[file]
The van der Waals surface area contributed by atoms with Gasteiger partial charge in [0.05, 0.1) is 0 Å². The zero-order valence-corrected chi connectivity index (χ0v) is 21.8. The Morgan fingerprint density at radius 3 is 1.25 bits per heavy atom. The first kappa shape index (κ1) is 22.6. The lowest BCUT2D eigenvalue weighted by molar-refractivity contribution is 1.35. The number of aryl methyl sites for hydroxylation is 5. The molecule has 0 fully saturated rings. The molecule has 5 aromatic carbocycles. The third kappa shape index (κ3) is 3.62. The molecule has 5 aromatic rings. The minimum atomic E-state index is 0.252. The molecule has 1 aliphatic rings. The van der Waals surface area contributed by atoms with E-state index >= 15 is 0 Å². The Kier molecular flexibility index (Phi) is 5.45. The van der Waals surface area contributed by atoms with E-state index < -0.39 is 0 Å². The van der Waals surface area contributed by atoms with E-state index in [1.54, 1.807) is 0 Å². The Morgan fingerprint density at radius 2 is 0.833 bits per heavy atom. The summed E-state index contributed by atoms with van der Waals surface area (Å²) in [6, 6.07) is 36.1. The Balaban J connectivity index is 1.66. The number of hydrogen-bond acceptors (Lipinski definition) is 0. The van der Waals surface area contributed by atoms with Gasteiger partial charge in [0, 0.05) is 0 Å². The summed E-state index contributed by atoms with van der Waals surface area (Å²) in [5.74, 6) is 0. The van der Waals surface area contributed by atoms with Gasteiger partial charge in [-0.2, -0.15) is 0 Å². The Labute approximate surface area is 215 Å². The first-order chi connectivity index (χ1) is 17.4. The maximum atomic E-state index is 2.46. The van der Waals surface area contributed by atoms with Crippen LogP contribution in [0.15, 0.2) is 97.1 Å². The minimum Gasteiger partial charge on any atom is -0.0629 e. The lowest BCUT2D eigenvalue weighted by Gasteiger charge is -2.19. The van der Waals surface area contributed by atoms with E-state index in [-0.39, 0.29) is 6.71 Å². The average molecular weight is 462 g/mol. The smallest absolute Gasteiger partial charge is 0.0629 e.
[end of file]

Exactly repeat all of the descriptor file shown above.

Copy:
The van der Waals surface area contributed by atoms with Gasteiger partial charge in [0.05, 0.1) is 0 Å². The zero-order valence-corrected chi connectivity index (χ0v) is 21.8. The Morgan fingerprint density at radius 3 is 1.25 bits per heavy atom. The first kappa shape index (κ1) is 22.6. The lowest BCUT2D eigenvalue weighted by molar-refractivity contribution is 1.35. The number of aryl methyl sites for hydroxylation is 5. The molecule has 0 fully saturated rings. The molecule has 5 aromatic carbocycles. The third kappa shape index (κ3) is 3.62. The molecule has 5 aromatic rings. The minimum atomic E-state index is 0.252. The molecule has 1 aliphatic rings. The van der Waals surface area contributed by atoms with E-state index >= 15 is 0 Å². The Kier molecular flexibility index (Phi) is 5.45. The van der Waals surface area contributed by atoms with E-state index < -0.39 is 0 Å². The van der Waals surface area contributed by atoms with E-state index in [1.54, 1.807) is 0 Å². The Morgan fingerprint density at radius 2 is 0.833 bits per heavy atom. The summed E-state index contributed by atoms with van der Waals surface area (Å²) in [6, 6.07) is 36.1. The Balaban J connectivity index is 1.66. The number of hydrogen-bond acceptors (Lipinski definition) is 0. The van der Waals surface area contributed by atoms with Gasteiger partial charge in [0, 0.05) is 0 Å². The summed E-state index contributed by atoms with van der Waals surface area (Å²) in [5.74, 6) is 0. The van der Waals surface area contributed by atoms with Gasteiger partial charge in [-0.2, -0.15) is 0 Å². The Labute approximate surface area is 215 Å². The first-order chi connectivity index (χ1) is 17.4. The maximum atomic E-state index is 2.46. The van der Waals surface area contributed by atoms with Crippen LogP contribution in [0.15, 0.2) is 97.1 Å². The minimum Gasteiger partial charge on any atom is -0.0629 e. The lowest BCUT2D eigenvalue weighted by Gasteiger charge is -2.19. The van der Waals surface area contributed by atoms with E-state index in [-0.39, 0.29) is 6.71 Å². The average molecular weight is 462 g/mol. The smallest absolute Gasteiger partial charge is 0.0629 e.